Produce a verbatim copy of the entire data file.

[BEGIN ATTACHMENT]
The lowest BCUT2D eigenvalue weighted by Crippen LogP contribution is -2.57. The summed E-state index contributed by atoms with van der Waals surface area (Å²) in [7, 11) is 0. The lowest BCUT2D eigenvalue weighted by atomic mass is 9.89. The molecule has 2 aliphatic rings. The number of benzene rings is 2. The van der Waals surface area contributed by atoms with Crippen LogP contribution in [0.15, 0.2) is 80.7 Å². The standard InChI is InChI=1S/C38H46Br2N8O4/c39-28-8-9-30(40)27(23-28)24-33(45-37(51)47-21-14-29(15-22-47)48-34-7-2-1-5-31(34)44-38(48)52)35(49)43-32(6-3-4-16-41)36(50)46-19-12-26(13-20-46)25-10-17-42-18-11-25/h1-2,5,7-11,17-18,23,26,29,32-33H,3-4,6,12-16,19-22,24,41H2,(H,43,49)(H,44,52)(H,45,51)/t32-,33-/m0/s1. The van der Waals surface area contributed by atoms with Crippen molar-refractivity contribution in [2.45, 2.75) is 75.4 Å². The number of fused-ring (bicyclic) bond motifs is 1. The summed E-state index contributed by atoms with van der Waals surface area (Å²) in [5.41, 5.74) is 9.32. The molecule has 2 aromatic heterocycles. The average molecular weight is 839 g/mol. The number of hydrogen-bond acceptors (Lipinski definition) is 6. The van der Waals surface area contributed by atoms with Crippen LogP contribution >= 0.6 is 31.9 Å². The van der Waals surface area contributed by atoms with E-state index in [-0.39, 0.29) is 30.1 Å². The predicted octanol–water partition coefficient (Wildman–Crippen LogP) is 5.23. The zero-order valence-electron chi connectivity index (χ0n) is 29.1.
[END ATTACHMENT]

The lowest BCUT2D eigenvalue weighted by Crippen LogP contribution is -2.57. The summed E-state index contributed by atoms with van der Waals surface area (Å²) in [7, 11) is 0. The lowest BCUT2D eigenvalue weighted by atomic mass is 9.89. The molecule has 2 aliphatic rings. The number of benzene rings is 2. The van der Waals surface area contributed by atoms with Crippen LogP contribution in [0.15, 0.2) is 80.7 Å². The standard InChI is InChI=1S/C38H46Br2N8O4/c39-28-8-9-30(40)27(23-28)24-33(45-37(51)47-21-14-29(15-22-47)48-34-7-2-1-5-31(34)44-38(48)52)35(49)43-32(6-3-4-16-41)36(50)46-19-12-26(13-20-46)25-10-17-42-18-11-25/h1-2,5,7-11,17-18,23,26,29,32-33H,3-4,6,12-16,19-22,24,41H2,(H,43,49)(H,44,52)(H,45,51)/t32-,33-/m0/s1. The van der Waals surface area contributed by atoms with Crippen molar-refractivity contribution in [2.45, 2.75) is 75.4 Å². The number of fused-ring (bicyclic) bond motifs is 1. The summed E-state index contributed by atoms with van der Waals surface area (Å²) in [5.41, 5.74) is 9.32. The molecule has 2 aromatic heterocycles. The average molecular weight is 839 g/mol. The number of hydrogen-bond acceptors (Lipinski definition) is 6. The van der Waals surface area contributed by atoms with Crippen LogP contribution >= 0.6 is 31.9 Å². The van der Waals surface area contributed by atoms with E-state index in [-0.39, 0.29) is 30.1 Å². The predicted octanol–water partition coefficient (Wildman–Crippen LogP) is 5.23. The zero-order valence-electron chi connectivity index (χ0n) is 29.1.